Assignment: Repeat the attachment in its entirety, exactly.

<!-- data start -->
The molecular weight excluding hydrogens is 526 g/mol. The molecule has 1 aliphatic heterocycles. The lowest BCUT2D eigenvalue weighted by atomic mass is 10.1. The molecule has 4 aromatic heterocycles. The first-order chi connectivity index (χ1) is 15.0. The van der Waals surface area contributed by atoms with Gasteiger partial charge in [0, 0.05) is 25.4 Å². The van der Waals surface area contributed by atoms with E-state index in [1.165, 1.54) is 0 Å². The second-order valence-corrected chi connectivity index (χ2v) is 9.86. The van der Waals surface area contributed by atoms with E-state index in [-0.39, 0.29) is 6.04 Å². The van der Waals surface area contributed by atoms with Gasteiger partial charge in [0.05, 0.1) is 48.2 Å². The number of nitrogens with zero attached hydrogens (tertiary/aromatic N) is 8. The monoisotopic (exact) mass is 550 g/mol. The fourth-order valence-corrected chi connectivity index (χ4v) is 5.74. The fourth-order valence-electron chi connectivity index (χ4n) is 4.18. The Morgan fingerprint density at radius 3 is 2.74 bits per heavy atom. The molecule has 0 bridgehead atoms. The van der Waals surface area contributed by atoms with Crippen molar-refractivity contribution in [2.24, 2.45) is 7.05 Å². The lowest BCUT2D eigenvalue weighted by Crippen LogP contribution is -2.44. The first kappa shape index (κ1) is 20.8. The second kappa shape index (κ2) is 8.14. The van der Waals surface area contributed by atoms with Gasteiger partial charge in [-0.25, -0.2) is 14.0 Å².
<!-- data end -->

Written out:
The molecular weight excluding hydrogens is 526 g/mol. The molecule has 1 aliphatic heterocycles. The lowest BCUT2D eigenvalue weighted by atomic mass is 10.1. The molecule has 4 aromatic heterocycles. The first-order chi connectivity index (χ1) is 15.0. The van der Waals surface area contributed by atoms with Gasteiger partial charge in [0, 0.05) is 25.4 Å². The van der Waals surface area contributed by atoms with E-state index in [1.165, 1.54) is 0 Å². The second-order valence-corrected chi connectivity index (χ2v) is 9.86. The van der Waals surface area contributed by atoms with E-state index in [-0.39, 0.29) is 6.04 Å². The van der Waals surface area contributed by atoms with Gasteiger partial charge in [0.05, 0.1) is 48.2 Å². The number of nitrogens with zero attached hydrogens (tertiary/aromatic N) is 8. The monoisotopic (exact) mass is 550 g/mol. The fourth-order valence-corrected chi connectivity index (χ4v) is 5.74. The fourth-order valence-electron chi connectivity index (χ4n) is 4.18. The Morgan fingerprint density at radius 3 is 2.74 bits per heavy atom. The molecule has 0 bridgehead atoms. The van der Waals surface area contributed by atoms with Crippen molar-refractivity contribution in [2.24, 2.45) is 7.05 Å². The lowest BCUT2D eigenvalue weighted by Crippen LogP contribution is -2.44. The first kappa shape index (κ1) is 20.8. The second kappa shape index (κ2) is 8.14. The van der Waals surface area contributed by atoms with Gasteiger partial charge in [-0.25, -0.2) is 14.0 Å².